Hyperammonemia in our patient necessitated the evaluation of metabolic disorder, an inborn error of metabolism, and liver dysfunction. Metabolic disorders were ruled out due to the absence of ketones, glucose, and organic acid in urine. Moreover, blood concentrations of glucose, lactate, pyruvate, and amino acid were in the normal range. Therefore, an inborn error of metabolism could be considerately excluded. Furthermore, normal liver enzymes, albumin, serum bilirubin, and partial thrombin time reasonably excluded liver dysfunction. Consistent with a study by Palmer et al. [15], hyperammonemia may occur during metabolic decompensation as a result of an imbalance between the increased ammonia synthesis, in response to metabolic acidosis, and the impaired ammonia excretion in some cases of dRTA.

Serum calcium level was in the normal range in our infant. However, a study by Fuster et al. [16] has shown that patients with dRTA are in negative calcium balance due to bone resorption to buffer chronic metabolic acidosis. Therefore, it may cause rickets and nephrocalcinosis in untreated dRTA.

Management of dRTA includes supplementation therapy with sodium bicarbonate and potassium. Early diagnosis of dRTA is pivotal to prevent severe complications due to hypokalemia including progressive muscle weakness and paralysis.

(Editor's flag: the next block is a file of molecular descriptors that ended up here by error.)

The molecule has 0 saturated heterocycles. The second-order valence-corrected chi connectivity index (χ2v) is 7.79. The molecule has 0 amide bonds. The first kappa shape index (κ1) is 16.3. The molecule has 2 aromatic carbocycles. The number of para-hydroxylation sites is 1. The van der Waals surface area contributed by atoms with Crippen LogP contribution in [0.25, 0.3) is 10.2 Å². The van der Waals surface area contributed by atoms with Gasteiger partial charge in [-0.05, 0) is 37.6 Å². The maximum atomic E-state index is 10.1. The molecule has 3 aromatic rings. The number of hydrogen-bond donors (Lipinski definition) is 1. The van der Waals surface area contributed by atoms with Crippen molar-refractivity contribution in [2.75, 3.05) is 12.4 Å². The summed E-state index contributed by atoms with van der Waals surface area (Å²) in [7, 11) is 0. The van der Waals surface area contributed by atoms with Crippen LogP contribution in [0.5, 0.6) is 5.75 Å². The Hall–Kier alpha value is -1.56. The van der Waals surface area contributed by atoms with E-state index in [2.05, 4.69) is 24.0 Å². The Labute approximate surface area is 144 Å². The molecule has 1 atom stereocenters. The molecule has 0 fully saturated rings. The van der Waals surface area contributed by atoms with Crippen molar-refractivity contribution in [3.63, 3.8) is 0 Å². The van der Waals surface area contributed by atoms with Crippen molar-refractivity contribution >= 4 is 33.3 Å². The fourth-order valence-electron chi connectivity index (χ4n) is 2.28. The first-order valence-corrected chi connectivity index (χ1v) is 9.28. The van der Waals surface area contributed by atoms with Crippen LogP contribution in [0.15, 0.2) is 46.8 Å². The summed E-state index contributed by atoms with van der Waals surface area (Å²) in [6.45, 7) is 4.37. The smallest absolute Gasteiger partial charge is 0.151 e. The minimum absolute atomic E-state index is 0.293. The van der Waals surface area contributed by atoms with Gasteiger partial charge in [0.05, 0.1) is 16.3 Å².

4. Conclusion

The current exceptional case report emphasizes that with regards to the substantial heterogeneity in COVID-19 manifestations, we have to take into consideration infection-related nephropathy in the differential diagnosis of metabolic acidosis in the era of the COVID-19 surge. Further evaluation regarding the association between dRTA and infections in children is warranted.

Data Availability

Datasets used during the current study are available from the corresponding author on reasonable request ([email protected]).

Ethical Approval

Since this is a case report, the Ethics Committee of Mazandaran University of Medical Science exempted this report from the approval.

Written informed consent was obtained from parents of the patient before manuscript submission for their personal or clinical details and for publication.

Conflicts of Interest

The authors declare no conflicts of interest.

Authors’ Contributions

MSR contributed to the conception and design of the study. MSR, HMJ, MRN, DZ, and ZSL managed the patient. KR was a contributor in collecting the data of the illness course and drafting the manuscript. KR and MSR critically evaluated the study. All authors approved the submitted version to be published.


The authors would like to acknowledge the parents of the child for their cooperation during proving necessary information.